- "He’s a good guy and I think he can be a really good player, too. He’ll be back. I just wanted to let him know that it’s up to him," Yankees infielder Jayson Nix told Waldstein, recounting a conversation with the recently-designated Chris Nelson.
- The shift from center to left field shouldn't damage Curtis Granderson's free agent value much, opined multiple executives in speaking with Andy Martino of the New York Daily News. Granderson isn't concerned, saying, "Not an issue for me at all. Just want to help this team in any way I can. If they need me to go back to shortstop like I did in high school, I’ll do that."
The Indians have told Daisuke Matsuzaka and Matt Capps that they'd like to keep them in the organization, Paul Hoynes of the Cleveland Plain Dealer reports. Neither pitcher will make the team's Opening Day roster, but Matsuzaka said he intends to remain with the Indians, Hoynes reports. Meanwhile, Capps has yet to decide whether he’ll stay with the Indians or elect free agency.
Here are some more links for Monday...
- Free agent infielder Ryan Theriot is considering a new career path, Henry Schulman of the San Francisco Chronicle reports (on Twitter). Schulman hears that the 33-year-old is thinking of becoming an agent.
- Chris Carpenter doesn’t sound optimistic about pitching at the MLB level again, MLB.com’s Jenifer Langosch reports (on Twitter). "I want to, but I don't think I can," Carpenter said, adding that he still feels numbness and weakness. His contract with the Cardinals expires after the 2013 season, and he’s not expected to pitch again.
- Yankees GM Brian Cashman told Dan Martin of the New York Post that he's open to the possibility of acquiring another player before the regular season begins. Cashman also said that he considers the Brennan Boesch deal a low-risk, high-reward signing. "The only downside is wasting time and a small amount of money ... Nothing’s been promised to him at all.”
Gary Shelton of the Tampa Bay Times expressed concern the Rays don't have enough power in their lineup to compete over the long haul. As if to add an exclamation point to Shelton's column, the Rays were stymied this afternoon by Jon Lester of the Red Sox, who was perfect for six innings (79 pitches, 53 for strikes) with six strikeouts. The Rays were on the verge of being the victim of a Spring Training perfect game until an infield single by non-roster invitee Jason Bourgeois with one out in the top of the ninth. In other American League news and notes:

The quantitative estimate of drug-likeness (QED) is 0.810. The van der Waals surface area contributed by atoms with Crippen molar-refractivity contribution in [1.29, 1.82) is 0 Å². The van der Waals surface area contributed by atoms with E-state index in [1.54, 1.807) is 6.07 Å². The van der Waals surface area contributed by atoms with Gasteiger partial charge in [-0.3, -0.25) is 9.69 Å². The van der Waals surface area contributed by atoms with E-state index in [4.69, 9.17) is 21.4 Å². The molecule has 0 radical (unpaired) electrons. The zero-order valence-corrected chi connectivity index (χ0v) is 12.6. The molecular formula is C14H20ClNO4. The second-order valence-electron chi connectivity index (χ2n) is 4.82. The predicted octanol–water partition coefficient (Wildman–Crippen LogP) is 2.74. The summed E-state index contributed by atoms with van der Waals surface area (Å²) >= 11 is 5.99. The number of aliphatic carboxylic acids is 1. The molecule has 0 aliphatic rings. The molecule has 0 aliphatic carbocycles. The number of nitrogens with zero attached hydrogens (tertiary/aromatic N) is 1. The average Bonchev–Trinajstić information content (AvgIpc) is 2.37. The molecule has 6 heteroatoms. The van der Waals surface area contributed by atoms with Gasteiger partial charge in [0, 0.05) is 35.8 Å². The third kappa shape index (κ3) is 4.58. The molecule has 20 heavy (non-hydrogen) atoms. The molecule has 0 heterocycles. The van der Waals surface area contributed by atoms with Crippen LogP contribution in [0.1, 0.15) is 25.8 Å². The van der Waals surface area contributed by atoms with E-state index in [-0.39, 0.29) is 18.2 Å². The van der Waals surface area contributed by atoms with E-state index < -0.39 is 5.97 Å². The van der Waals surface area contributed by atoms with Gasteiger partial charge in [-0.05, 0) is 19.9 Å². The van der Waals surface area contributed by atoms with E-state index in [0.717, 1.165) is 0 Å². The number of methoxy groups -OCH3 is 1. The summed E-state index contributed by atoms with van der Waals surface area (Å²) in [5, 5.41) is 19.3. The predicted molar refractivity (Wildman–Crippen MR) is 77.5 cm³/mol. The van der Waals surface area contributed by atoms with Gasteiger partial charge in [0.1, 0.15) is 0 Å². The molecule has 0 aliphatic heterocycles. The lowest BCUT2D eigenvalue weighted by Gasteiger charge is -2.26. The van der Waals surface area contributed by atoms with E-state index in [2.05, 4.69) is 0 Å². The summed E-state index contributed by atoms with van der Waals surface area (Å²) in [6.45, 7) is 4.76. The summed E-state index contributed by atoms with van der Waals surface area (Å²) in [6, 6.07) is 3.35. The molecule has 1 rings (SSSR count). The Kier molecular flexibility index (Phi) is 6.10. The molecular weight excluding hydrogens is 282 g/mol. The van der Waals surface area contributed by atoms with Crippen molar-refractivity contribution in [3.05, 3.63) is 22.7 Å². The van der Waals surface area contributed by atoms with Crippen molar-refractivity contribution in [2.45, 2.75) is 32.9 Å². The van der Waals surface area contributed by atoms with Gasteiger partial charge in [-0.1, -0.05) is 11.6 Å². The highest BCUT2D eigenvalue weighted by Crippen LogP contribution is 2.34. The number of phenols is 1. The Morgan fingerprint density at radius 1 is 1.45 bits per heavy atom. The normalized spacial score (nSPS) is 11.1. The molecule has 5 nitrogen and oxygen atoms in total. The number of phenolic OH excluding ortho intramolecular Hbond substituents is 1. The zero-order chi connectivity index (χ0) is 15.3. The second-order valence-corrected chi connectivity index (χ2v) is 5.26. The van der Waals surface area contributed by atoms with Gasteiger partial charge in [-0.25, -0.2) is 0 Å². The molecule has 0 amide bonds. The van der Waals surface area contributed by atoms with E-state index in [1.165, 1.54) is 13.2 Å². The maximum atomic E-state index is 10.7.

- One solution to the Rays' power shortage could be Wil Myers, who was sent to Triple-A yesterday. Manager Joe Maddon told reporters, including the Tampa Bay Times' Marc Topkin, that he believes the timing of Myers' recall will be a baseball decision and not based on service time considerations in order to avoid an extra year of arbitration eligibility.
- The Indians have yet to make a decision on Daisuke Matsuzaka even after a meeting this morning between manager Terry Francona and the front office, tweets the Cleveland Plain Dealer's Paul Hoynes. Francona could speak with Dice-K tomorrow.
- The Indians will approach Jason Kipnis and Michael Brantley about contract extensions at some point this spring, writes Terry Pluto of the Cleveland Plain Dealer.
- The trade market for Red Sox catcher Jarrod Saltalamacchia, who will be a free agent after this season, is not good, tweets the Boston Herald's Scott Lauber.
- "The door's not locked. It may not even be cracked open, but it's not locked, either," a Red Sox source told Sean McAdam of CSNNE.com about the chances of Jackie Bradley Jr. making the Opening Day roster.
- The Yankees only signed Brennan Boesch because he has minor league options remaining, according to ESPN's Buster Olney in his Insider blog (subscription required). Olney added, given the apparent lack of interest in Boesch, the Yankees might have the ability, if he struggles in the next few weeks, to get him through waivers, take him off the 40-man roster, and outright him to the minor leagues.
- The Angels have acquired minor league pitcher Mike Cisco from the Phillies for no compensation. Alden Gonzalez of MLB.com explains the Phillies had an excess of pitching in Double-A and Triple-A and they wanted to make sure he’d go somewhere he’d have an opportunity to pitch. The Angels liked him and have a spot for him in their system.
SATURDAY: Yanks General Manager Brian Cashman says that Boesch is on a split contract and will earn $1.5MM in the majors and $500K if he's in the minors, according to Andy McCullough of the Star-Ledger (on Twitter).
The Yankees agreed to terms with the free agent outfielder earlier today, as reported by Jon Heyman of CBSSports.com (all Twitter links). The Scott Boras client obtained a Major League deal worth $1.5MM plus incentives, Heyman reports. Boesch will earn $600K in incentives based on plate appearances.
The Tigers released Boesch two days ago after discussing possible trades with a number of interested teams. Ultimately Boesch's $2.3MM salary proved to be an obstacle, and the Tigers released him without getting anything in return. After Boesch's release, the Mets, Red Sox and Astros appeared to have some interest in signing him.
Boesch appeared in 132 games for the Tigers last year, posting a .240/.286/.372 batting line with 12 home runs in 503 plate appearances. The left-handed hitting 27-year-old remains on track to remain under team control through 2015.